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... In the past, much attention was given to metamorphic rocks from Pohorje Mts. (Germovšek, 1954;Hinterlechner-Ravnik, 1971, 1973Janák et al., 2004Janák et al., , 2005Janák et al., , 2006Janák et al., , 2009Janák et al., , 2015Jarc & Zupančič, 2009;Jarc et al., 2010;Jeršek et al., 2013;Mrvar, 2013;Vrabec et al., 2010a, b;Vrabec et al., 2018). Here, the majority of medium to high-grade marbles are located in the eastern and southern parts of the massif between Oplotnica and Dravinja brooks and in the surroundings of Šmartno, where they are placed among gneisses, mica-schists and amphibolites (Hinterlechner-Ravnik & Moine, 1977;Mioč, 1978). ...
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Common rock-forming and accessory minerals in marbles from various localities in Slovenia were studied using scanning electron microscopy with energy dispersive spectroscopy (SEM/EDS). Minerals and their chemical composition were identified in order to verify the variability of mineral assemblages in marbles from different localities in Slovenia. The analysis showed that marbles from Košenjak are the most mineralogically diverse, followed by Pohorje and finally Strojna marbles. Common rock-forming minerals calcite and dolomite are more abundant in Pohorje marbles where calcite contains higher levels of magnesium but no strontium and iron as compared with Strojna and Košenjak marbles. Accessory minerals like quartz, mica, titanite, apatite, rutile, zircon, chlorite group minerals, kaolinite and iron oxides/hydroxides were found in marbles from all localities. Clinopyroxene, amphibole, epidote and smectite group minerals, talc, tungsten-bearing ilmenorutile, psilomelane and bismuth oxides/carbonates, were observed only in marbles from Pohorje, while tourmaline and allanite group minerals, thorite or huttonite, chalcopyrite and synchysite group minerals were detected in marbles from Košenjak and Strojna. Variations in mineral assemblages in marbles from different locations are likely a consequence of different sedimentary environment and conditions and metamorphic grade of marble. These differences indicate that marbles from Košenjak and Strojna are genetically different from those from Pohorje and probably reflect mineral composition of the protolith. Thus, they enable rough distinction between more distant locations, but not between individual sub-localities.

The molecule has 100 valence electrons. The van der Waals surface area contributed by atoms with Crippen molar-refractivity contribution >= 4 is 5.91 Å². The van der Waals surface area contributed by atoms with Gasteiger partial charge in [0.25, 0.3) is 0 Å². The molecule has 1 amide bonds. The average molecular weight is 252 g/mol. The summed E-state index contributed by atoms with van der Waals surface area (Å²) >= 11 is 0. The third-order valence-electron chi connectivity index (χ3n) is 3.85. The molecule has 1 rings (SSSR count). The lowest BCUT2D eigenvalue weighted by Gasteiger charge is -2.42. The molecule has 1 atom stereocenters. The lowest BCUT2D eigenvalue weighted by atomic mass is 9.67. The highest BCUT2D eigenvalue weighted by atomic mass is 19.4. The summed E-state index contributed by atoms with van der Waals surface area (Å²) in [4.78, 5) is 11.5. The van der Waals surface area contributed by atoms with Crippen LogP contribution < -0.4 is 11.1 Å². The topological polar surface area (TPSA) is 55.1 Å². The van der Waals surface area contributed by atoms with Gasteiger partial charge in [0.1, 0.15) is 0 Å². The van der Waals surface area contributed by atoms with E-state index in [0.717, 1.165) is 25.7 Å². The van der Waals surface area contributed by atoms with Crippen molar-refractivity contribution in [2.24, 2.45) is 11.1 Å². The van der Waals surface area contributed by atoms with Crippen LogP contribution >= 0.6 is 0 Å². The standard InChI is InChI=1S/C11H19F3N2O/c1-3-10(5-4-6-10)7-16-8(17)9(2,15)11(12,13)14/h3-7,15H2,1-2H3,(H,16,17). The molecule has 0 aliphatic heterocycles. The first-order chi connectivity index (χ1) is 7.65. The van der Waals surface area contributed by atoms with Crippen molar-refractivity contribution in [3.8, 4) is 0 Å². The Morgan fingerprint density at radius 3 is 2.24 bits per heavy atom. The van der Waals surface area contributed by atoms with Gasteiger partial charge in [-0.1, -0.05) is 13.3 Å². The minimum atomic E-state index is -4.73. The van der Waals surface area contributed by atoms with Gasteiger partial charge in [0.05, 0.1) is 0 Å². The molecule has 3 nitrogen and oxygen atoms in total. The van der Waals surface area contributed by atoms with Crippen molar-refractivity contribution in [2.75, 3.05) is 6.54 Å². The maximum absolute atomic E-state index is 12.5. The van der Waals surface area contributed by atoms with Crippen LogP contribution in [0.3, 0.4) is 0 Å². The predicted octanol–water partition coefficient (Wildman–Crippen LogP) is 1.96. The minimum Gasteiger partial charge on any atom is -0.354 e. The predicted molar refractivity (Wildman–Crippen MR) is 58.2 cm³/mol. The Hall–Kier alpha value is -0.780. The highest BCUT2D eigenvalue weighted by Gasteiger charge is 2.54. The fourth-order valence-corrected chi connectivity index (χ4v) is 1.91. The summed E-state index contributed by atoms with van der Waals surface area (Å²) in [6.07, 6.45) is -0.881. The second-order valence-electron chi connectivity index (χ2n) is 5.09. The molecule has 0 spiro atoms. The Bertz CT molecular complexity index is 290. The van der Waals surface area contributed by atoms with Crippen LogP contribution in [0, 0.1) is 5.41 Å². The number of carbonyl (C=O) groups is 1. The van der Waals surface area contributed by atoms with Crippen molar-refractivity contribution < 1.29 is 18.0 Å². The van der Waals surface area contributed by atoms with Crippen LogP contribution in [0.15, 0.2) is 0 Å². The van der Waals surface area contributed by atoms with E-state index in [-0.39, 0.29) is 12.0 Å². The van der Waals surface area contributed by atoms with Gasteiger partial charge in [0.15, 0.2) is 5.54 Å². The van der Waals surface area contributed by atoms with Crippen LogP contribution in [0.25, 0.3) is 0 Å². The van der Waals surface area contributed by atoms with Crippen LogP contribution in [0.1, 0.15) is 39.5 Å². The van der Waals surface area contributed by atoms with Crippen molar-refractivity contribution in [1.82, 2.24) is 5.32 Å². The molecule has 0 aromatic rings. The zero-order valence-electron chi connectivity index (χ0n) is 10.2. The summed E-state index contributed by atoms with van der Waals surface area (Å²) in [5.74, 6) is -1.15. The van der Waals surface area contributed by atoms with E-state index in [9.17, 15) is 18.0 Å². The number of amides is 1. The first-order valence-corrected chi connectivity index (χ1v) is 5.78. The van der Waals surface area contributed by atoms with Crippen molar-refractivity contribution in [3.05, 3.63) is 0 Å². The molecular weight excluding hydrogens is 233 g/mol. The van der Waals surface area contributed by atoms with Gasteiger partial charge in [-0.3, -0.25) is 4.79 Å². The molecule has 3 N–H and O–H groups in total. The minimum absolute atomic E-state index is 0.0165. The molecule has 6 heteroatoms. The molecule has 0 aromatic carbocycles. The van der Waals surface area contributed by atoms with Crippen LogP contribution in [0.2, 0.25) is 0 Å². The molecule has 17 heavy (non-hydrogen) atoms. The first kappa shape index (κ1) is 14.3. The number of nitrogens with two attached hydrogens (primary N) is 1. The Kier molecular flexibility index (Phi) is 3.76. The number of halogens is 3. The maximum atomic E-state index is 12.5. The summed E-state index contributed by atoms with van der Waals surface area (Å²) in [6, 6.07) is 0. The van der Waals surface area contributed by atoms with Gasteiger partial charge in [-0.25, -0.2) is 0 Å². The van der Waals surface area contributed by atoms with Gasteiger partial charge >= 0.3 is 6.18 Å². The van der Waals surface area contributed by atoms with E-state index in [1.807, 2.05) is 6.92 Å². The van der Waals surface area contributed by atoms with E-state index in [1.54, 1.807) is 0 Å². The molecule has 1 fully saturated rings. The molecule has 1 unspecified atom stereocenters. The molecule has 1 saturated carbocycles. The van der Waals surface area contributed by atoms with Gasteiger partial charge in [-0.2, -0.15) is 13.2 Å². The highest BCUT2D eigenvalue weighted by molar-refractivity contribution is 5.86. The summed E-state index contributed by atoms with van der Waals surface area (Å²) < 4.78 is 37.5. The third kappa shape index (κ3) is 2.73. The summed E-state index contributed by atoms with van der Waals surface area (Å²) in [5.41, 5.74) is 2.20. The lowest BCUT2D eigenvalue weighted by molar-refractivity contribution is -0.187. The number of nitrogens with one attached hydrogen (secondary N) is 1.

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This study presents geochronological and geochemical data from newly dated Permian granitic orthogneisses associated with the Eclogite-Gneiss unit (EGU) from the southernmost part of the Austroalpine nappe stack, exposed within the Pohorje Mountains (Slovenia). LA-ICP-MS zircon U–Pb ages of two samples of the augen-gneisses are 255 ± 2.2 Ma and 260 ± 0.81 Ma, which are interpreted as the age of magmatic crystallization of zircon. In contrast, all round zircons from leucogneisses give Cretaceous ages (89.3 ± 0.7 Ma and 90.8 ± 1.2 Ma), considered as the age of UHP/HP metamorphism. The round zircons overgrew older euhedral zircons of Permian and rare older ages tentatively indicating that these rocks are of latest Permian age, too. Zircon εHf(t) values of the four orthogneiss samples are between − 13.7 and − 1.7 with an initial 176Hf/177Hf ratio ranging from 0.282201 to 0.282562; T CDM is Proterozoic. The augen-gneisses show geochemical features, e.g. high (La/Lu)N ratios and strong negative Eu anomalies, of an evolved granitic magma derived from continental crust. The leucogneisses are more heterogeneously composed and are granitic to granodioritic in composition and associated with eclogites and ultramafic cumulates of oceanic affinity. We argue that the Permian granitic orthogneisses might be derived from partial melting of lower crust in a rift zone. We consider, therefore, that segment of the EGU is part of the distal Late Permian rift zone, which finally led to the opening of the Meliata Ocean during Middle Triassic times. If true, the new data also imply that the Permian stretched continental crust was potentially not much wider than ca. 100 km, was subducted and then rapidly exhumed during early Late Cretaceous times.